Architecture student presents at international education symposium

May 20th, 2015 Comments Off on Architecture student presents at international education symposium

MSU architecture major Ryan Fierro recently presented his research at the 2015 North American Materials Education Symposium. (Photo by Assistant Professor Jacob Gines)

MSU architecture major Ryan Fierro recently presented his research at the 2015 North American Materials Education Symposium. (Photo by Assistant Professor Jacob Gines)

Via msstate.edu

A Mississippi State architecture major from Madison, Alabama, is adding a major international-level achievement to his resume.

Ryan M. Fierro, a third-year student in the university’s School of Architecture, recently presented two research reports at the 2015 North American Materials Education Symposium. He is a graduate of Pope John Paul II Catholic High School and an MSU President’s List Scholar.

Held this year at Ohio State University, NAMES’s sixth international meeting brought together educators, researchers, students and practitioners from a range of fields to discuss the teaching of materials.

“Building Materials Stewardship and Sustainable Practices” and “Mapping the Regional Landscape of Building Materials” were the titles of Fierro’s visual presentations.

When beginning research last summer, Fierro said he initially focused on building-product manufacturing processes for wood, glass, steel and concrete and their effects on the atmosphere and buildings in which they exist. The focus shifted, however, as he began to understand more about how certain byproducts may be used as substitutes for portland cement, the chief binding agent in concrete, he explained.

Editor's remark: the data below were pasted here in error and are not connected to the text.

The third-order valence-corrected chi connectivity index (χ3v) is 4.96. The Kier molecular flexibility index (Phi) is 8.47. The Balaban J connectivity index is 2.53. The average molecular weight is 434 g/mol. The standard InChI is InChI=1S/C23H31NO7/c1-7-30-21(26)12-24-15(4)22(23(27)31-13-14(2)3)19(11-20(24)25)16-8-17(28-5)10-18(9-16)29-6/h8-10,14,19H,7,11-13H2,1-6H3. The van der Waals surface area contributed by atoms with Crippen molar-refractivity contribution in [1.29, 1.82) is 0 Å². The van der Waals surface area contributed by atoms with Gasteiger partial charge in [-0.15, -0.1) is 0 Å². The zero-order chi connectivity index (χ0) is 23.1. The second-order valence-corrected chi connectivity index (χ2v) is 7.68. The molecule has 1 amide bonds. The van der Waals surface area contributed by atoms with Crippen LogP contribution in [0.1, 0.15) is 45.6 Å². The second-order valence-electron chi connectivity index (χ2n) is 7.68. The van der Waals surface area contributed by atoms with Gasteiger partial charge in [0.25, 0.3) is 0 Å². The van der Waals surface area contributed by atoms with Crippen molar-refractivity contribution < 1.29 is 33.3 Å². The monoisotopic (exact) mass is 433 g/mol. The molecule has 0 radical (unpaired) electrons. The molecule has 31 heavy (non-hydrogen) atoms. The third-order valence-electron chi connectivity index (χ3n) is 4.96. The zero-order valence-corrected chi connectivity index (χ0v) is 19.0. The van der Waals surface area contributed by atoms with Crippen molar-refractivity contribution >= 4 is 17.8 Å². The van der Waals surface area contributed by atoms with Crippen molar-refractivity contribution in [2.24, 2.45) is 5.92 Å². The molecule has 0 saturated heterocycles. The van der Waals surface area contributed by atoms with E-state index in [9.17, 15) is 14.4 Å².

His findings were so impressive that assistant professor Jacob Gines, Fierro’s architecture faculty mentor, encouraged him to consider submitting his work at the NAMES gathering.

“The environmental impacts of producing portland cement are well documented,” Gines said. “Ryan’s research is eye-opening and informative regarding various alternatives to portland cement as a key ingredient in concrete.”

Fierro, who serves as Gines’ teaching assistant, said he built on early research findings to conclude the project with outlines of ways various substances similar to cement could be substituted and, in the process, how each could have more positive impacts on the environment.

“By its very nature, the production of portland cement is catastrophically bad for the environment,” Fierro explained. “For every pound of cement produced, an equal pound of carbon-dioxide is released into the atmosphere.”

Gines said he is very proud of the professionalism demonstrated both in Fierro’s research achievement and symposium address. “Presenting to a room full of material scientists and engineers can be daunting for an undergraduate architecture student, but Ryan did an amazing job and won the respect of many in the process,” he said.

For his part, Fierro expressed hope that the research can provide useful referential guides for designers and builders who may be considering materials covered in his reports.

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